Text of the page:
Record-breaking heat in N.W.T., Nunavut, has 'scary' implications for land users

Satellite imagery shows the difference in the ice near Délı̨nę on Great Bear Lake. On the left is an image taken May 30, 2023 and on the right is an image taken on June 1, 2022.  (Sentinel-2/European Space Agency - image credit)
Satellite imagery shows the difference in the ice near Délı̨nę on Great Bear Lake. On the left is an image taken May 30, 2023 and on the right is an image taken on June 1, 2022. (Sentinel-2/European Space Agency - image credit)

There are two words being used to describe weather in the N.W.T. lately: hot and dry.

Data is proving those observations to be true — with Environment and Climate Change Canada (ECCC) meteorologist Terri Lang describing this year's spring conditions as "worrying."

ECCC doesn't have reliable, long-term data for every northern community but in places where it does — the data shows the month of May, specifically, was hot in parts of both the N.W.T. and Nunavut.

In fact, it was the hottest ever on record for the communities of Arviat, Baker Lake, and Rankin Inlet in Nunavut, as well as for Fort Liard, Fort Simpson and Yellowknife in the N.W.T.

Taking a step back and looking at the entire meteorological spring, from the start of March to the end of May — it was the driest ever on record for Fort Liard.

"We had that big ridge of high pressure that settled in for May, but that doesn't explain the earlier parts of spring when it was still warmer than average," Lang told Shannon Scott, CBC North's weather and climate change reporter.

"All answers are kind of pointing to climate change."

Lang said it's "unbelievable" how much warming in the North stands out compared to other parts of Canada.

Consider the communities where May was the hottest ever on record again. The margin of difference between what happened in May this year and what is considered average is wide: it was 7 degrees warmer in Arviat, Baker Lake and Yellowknife, 6 degrees warmer in Rankin Inlet and Fort Simpson, and 4 degrees warmer in Fort Liard.

Perspective from the land

The warm and dry conditions carry implications for those who rely on the land for food.

In Délı̨nę, N.W.T., Leroy Andre observed back in mid-May that ice on Great Bear Lake was deteriorating faster than normal and that its water levels were low — down by about a foot.

"We're seeing rocks that we haven't seen before, we're seeing things on the shore that we haven't seen before," he told Lawrence Nayally, the host of CBC's Trails End.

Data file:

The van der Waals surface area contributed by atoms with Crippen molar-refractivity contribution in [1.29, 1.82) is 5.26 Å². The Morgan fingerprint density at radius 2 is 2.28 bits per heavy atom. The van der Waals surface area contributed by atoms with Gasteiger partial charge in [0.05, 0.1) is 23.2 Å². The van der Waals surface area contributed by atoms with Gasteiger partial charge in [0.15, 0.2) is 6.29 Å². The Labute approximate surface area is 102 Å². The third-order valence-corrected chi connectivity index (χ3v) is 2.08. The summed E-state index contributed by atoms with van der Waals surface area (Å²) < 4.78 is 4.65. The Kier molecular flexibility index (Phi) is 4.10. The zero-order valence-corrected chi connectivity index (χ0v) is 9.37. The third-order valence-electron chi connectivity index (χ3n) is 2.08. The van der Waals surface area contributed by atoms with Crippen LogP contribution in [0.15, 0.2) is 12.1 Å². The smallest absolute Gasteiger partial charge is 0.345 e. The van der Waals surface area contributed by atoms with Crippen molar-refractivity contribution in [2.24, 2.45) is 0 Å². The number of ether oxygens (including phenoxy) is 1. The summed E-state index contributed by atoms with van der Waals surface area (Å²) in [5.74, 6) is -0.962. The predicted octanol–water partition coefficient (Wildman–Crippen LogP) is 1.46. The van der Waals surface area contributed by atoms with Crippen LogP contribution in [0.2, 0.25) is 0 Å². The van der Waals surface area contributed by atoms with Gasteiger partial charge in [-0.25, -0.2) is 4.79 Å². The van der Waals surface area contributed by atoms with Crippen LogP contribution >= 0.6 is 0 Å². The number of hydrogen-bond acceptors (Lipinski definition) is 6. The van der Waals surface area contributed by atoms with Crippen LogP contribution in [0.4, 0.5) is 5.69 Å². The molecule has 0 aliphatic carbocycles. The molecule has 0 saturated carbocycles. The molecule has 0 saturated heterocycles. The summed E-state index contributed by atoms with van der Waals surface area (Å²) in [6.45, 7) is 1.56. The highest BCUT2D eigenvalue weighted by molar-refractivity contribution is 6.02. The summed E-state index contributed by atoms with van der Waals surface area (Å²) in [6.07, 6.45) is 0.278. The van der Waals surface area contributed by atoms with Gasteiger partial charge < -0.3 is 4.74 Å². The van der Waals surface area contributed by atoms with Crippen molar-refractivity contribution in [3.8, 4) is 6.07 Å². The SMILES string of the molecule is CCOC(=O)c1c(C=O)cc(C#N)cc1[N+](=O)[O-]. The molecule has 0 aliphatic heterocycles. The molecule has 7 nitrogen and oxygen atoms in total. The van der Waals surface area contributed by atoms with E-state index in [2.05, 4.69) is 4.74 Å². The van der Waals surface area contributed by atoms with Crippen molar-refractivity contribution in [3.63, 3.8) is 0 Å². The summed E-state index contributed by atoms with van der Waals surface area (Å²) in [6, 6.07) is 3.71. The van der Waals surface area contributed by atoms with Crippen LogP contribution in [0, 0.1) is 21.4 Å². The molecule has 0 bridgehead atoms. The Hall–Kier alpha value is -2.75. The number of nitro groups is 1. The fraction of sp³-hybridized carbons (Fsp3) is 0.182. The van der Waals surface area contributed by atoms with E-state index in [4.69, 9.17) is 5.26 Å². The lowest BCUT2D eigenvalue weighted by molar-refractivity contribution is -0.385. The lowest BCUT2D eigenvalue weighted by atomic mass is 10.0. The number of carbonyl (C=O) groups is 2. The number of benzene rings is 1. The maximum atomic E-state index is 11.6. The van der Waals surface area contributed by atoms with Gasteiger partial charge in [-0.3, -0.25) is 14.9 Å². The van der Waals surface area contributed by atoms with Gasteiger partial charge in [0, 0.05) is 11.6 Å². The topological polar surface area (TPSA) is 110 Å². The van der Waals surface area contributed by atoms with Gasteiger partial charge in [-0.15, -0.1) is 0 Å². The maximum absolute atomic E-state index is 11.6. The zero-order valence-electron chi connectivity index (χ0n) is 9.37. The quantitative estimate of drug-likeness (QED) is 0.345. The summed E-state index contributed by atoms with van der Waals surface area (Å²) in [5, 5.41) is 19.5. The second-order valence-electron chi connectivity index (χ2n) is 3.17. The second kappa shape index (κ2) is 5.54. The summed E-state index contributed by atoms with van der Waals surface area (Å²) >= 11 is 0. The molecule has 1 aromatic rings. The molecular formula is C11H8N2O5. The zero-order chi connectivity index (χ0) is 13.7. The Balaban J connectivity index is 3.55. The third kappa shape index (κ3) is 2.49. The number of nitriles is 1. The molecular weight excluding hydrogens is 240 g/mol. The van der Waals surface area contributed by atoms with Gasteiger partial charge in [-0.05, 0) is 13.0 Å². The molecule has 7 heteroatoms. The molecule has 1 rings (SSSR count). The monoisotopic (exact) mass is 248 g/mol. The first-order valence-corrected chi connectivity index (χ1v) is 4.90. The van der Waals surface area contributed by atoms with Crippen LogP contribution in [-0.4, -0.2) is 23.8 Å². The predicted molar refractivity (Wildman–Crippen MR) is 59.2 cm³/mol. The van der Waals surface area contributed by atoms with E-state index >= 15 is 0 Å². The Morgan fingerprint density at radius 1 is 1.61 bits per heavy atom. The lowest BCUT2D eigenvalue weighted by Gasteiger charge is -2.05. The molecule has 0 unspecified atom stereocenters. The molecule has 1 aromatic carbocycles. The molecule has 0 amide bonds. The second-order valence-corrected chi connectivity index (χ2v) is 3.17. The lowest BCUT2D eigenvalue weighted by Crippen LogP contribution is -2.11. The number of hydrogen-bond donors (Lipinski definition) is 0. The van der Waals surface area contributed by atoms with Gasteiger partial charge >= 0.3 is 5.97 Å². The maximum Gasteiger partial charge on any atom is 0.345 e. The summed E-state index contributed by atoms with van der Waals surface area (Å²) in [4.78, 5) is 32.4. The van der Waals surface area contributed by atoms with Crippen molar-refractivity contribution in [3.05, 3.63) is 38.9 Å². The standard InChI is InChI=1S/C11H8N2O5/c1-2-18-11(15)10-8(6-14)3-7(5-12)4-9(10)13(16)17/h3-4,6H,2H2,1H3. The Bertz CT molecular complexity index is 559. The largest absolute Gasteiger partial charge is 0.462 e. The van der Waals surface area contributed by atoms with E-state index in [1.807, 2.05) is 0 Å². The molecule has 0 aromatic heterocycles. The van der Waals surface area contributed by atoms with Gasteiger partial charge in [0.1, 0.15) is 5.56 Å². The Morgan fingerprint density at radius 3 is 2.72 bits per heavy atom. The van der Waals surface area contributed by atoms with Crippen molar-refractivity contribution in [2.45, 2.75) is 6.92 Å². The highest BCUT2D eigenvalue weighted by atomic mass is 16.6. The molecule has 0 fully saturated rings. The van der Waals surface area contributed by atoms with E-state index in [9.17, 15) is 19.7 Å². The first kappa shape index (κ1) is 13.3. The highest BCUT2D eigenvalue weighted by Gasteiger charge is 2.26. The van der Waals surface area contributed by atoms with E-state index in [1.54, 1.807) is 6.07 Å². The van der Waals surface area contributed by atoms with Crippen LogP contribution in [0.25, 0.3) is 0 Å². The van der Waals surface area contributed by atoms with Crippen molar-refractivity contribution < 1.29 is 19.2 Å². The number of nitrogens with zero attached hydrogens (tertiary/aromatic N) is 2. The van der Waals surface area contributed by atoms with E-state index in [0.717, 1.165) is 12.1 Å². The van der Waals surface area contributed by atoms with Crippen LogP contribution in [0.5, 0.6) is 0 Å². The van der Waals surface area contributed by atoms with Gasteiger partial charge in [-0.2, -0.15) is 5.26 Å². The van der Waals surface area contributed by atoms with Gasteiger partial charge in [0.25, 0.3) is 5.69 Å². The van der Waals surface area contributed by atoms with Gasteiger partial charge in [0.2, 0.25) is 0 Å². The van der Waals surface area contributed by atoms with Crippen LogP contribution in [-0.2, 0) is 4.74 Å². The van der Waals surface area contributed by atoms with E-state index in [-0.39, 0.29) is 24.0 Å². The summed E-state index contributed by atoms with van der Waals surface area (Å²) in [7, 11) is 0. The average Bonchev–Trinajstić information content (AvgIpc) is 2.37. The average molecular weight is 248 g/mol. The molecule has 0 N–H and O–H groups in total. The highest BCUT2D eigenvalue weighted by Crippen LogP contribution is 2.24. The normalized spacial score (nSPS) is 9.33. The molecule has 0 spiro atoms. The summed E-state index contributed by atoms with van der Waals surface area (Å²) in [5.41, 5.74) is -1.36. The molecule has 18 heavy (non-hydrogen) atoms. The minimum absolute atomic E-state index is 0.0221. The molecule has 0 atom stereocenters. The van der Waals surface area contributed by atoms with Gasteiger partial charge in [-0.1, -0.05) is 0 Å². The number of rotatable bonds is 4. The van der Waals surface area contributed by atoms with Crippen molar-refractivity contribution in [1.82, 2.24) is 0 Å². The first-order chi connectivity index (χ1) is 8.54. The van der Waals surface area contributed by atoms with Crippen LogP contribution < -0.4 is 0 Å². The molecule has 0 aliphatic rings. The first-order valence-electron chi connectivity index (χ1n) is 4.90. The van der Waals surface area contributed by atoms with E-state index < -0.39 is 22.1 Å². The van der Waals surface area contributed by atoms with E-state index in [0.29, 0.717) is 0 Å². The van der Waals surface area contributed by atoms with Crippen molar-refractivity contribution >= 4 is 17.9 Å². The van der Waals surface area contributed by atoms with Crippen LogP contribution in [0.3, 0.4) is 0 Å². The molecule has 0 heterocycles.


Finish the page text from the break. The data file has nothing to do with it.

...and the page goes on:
"We've seen that before, and usually when all the ice melts it comes up a little bit, usually balances out, so we'll see how it is this year."

Before going out on the land to hunt, Andre said his community members consult with elders on the conditions of the ice. But those conditions are becoming harder to read, he said, and this year elders advised against the risk.

"Our elders and the land users are saying, well, it's getting unpredictable even around the lake here in the community so no, don't bother, you know, trying to … do something that might be too dangerous."

Andre would like to see more attention paid to the environment, what's causing the changes, and what the solutions could be.

"It is getting scary," he said.

Low ice predicted for Northwest Passage

The Canadian Ice Service is predicting a year of "low ice" in the western inland Arctic, which includes both routes of the Northwest Passage.

Amanda Prysizney, an ice forecaster with the Canadian Ice Service, said the prediction is based on the significant amount of ice that melted last summer and the fact the ice cover didn't recover over the winter. Though, she noted, the forecast comes with caveats — the outlook depends on predicted temperatures and winds, and there is still some old ice around that'll take longer to melt.

"Really important to keep in mind that it could become even more hazardous because it's more variable and we do have a lot of ice moments still."

Meanwhile, back at Canada's weather agency, meteorologists say the summer is expected to bring warmer than average temperatures for all of Canada — and Lang said the North is no exception.

"It's not a coincidence why Western Canada is on fire," she said.